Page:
In the name of objectivity

After a little post-World Cup break and time dedicated to other projects, this blogger-turned-author is returning to the comforting and cathartic confines of this humble blog. I am also working a lot more in Portuguese these days, so if you stumble across some indecipherable text with strange accents and excessive punctuation on this blog, please, forgive me. 

I have yet to put pen to paper regarding my opinion on the Brazilian FA (CBF)’s appointment of Dunga as the new (old) national team coach. There are two reasons for this: one, is that I simply did not find the time, and two, is that even though Dunga may have flattered to deceive in his first spell in the job, even though he failed miserably as the coach of Internacional and has not managed a team since and even though he embodies the process of uglification the once-revered Brazilian national team has underwent from 1982 until today, we must restrain ourselves and remember he has just been appointed. In the name of objectivity, Dunga’s second attempt at the Brazil job must be evaluated in isolation and on its own merit. The coach had yet to actually do anything as the manager of the Brazilian national team (except failing to remember the names of Real Madrid’s James Rodríguez [“that Colombian kid, Jimenez”] and Milan’s iconic coach Arrigo Sacchi [“I have spoken with Enrico Sacchi”]) – so, naturally, I remained quiet.

This week, Dunga announced his first Brazil squad (see below) to dispute two friendlies at the beginning of September, against James “Jimenez” Rodríguez’s Colombia and Ecuador. Again, it is still too early to praise or criticise his work, as the squad selection is impossible to judge when separated from the context of the matches that will follow. The list does, however, give some clues as to how the Brazil side of the Second Age of Dunga will behave on the pitch. And starved of interesting topics to write about, that’s more than enough of an invitation for this journalist to speak his mind.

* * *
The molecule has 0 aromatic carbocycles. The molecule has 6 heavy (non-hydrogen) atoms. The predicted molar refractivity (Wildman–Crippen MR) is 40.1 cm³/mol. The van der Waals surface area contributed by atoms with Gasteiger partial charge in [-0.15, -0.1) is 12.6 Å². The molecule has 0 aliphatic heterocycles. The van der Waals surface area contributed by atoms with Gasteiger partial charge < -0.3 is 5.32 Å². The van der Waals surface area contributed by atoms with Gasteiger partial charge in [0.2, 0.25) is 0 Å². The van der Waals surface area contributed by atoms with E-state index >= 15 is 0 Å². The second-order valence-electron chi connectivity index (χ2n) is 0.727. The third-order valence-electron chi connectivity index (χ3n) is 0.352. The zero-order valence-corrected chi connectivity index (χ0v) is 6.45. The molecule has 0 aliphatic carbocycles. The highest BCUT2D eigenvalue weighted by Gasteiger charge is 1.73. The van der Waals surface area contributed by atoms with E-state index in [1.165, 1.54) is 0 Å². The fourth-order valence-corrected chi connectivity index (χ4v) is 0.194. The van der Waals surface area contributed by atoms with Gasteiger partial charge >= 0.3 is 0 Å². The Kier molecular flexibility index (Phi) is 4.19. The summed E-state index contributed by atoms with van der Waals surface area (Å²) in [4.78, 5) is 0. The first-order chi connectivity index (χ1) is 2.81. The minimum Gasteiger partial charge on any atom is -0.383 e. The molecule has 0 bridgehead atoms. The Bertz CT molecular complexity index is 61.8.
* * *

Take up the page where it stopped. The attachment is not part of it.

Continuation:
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First impressions were largely encouraging, which was always going to be the case considering those who were skeptic about Dunga’s appointment had been creating wild nightmares for the past month, imagining Felipe Melo being handed the captain’s armband and Neymar being dropped in favour of someone more “disciplined”. The reality, as is so often the case, turned out not to be so dramatic after all.

Although Dunga has been cautious to put too much emphasis on the 7-1 defeat to Germany, towing the CBF party line, he did make a conscious effort to omit a significant group of the World Cup squad. From his 22-man group, only 10 are survivors from Felipão’s squad, with the obvious caveat that Thiago Silva is injured and unavailable.

However irrelevant those at the CBF seem to feel was the Germany loss, this process of renovation and blooding new players is important. Furthermore, Dunga did not take things too far, players such as Luiz Gustavo, Hulk, Oscar and Willian all remain in the squad despite coming in for criticism last month, and all four can play important roles in this new team.